Context– too many people focus on content and forget context. Notice how savvy advertisers used soccer imagery for ads during the world cup? Communication success depends on timing, geography & medium. Understanding the emotional context within which your communicate your message can guide you in how you structure it as well as time it. If he’s not in the frame of mind to listen, he won’t hear your message even if it’s the best message you have ever crafted.
Discipline– this word means two things. It refers to an area of specialism, like an academic discipline like psychology. It also refers to how much effort and dedication we put into do performing a task. For example, she was disciplined at practicing the piano. Communication is a discipline that is complex. To be successful, we need to go deeper and learn it’s many dynamics. And, we must work hard in a dedicated way to transform theory into practice. Communication is not easy – it’s hard work.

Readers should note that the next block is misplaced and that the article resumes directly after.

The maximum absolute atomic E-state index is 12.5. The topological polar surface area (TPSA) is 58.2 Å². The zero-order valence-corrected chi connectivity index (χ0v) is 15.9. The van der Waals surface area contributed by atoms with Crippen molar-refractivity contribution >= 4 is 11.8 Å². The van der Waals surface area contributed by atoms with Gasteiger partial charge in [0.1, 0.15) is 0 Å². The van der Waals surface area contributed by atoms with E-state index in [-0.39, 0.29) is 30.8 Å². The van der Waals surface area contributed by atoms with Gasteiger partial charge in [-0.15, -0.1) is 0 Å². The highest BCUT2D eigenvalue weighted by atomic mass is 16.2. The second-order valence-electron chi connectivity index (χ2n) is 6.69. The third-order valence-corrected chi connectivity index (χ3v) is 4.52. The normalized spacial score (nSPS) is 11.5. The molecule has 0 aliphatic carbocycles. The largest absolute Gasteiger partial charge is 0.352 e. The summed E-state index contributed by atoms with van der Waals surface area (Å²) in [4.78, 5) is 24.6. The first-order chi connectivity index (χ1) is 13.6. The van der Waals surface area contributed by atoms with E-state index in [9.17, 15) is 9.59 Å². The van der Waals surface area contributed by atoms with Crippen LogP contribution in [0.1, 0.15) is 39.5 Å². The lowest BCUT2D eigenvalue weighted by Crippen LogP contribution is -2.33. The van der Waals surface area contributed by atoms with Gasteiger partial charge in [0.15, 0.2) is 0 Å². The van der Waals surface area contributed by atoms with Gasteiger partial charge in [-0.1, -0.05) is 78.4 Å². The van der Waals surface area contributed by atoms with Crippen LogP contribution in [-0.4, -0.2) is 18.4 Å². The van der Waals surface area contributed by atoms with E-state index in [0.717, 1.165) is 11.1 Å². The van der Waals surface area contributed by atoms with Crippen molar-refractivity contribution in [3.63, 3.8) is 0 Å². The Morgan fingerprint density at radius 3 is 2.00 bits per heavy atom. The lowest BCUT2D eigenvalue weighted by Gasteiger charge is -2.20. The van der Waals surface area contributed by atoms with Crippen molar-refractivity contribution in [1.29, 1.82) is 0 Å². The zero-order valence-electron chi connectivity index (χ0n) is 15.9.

It shouldn’t matter where you communicate, the context or physical instruments you use to do so, following these five principles will stand you in good stead to be a persuasive influencer.
First published in London in 2008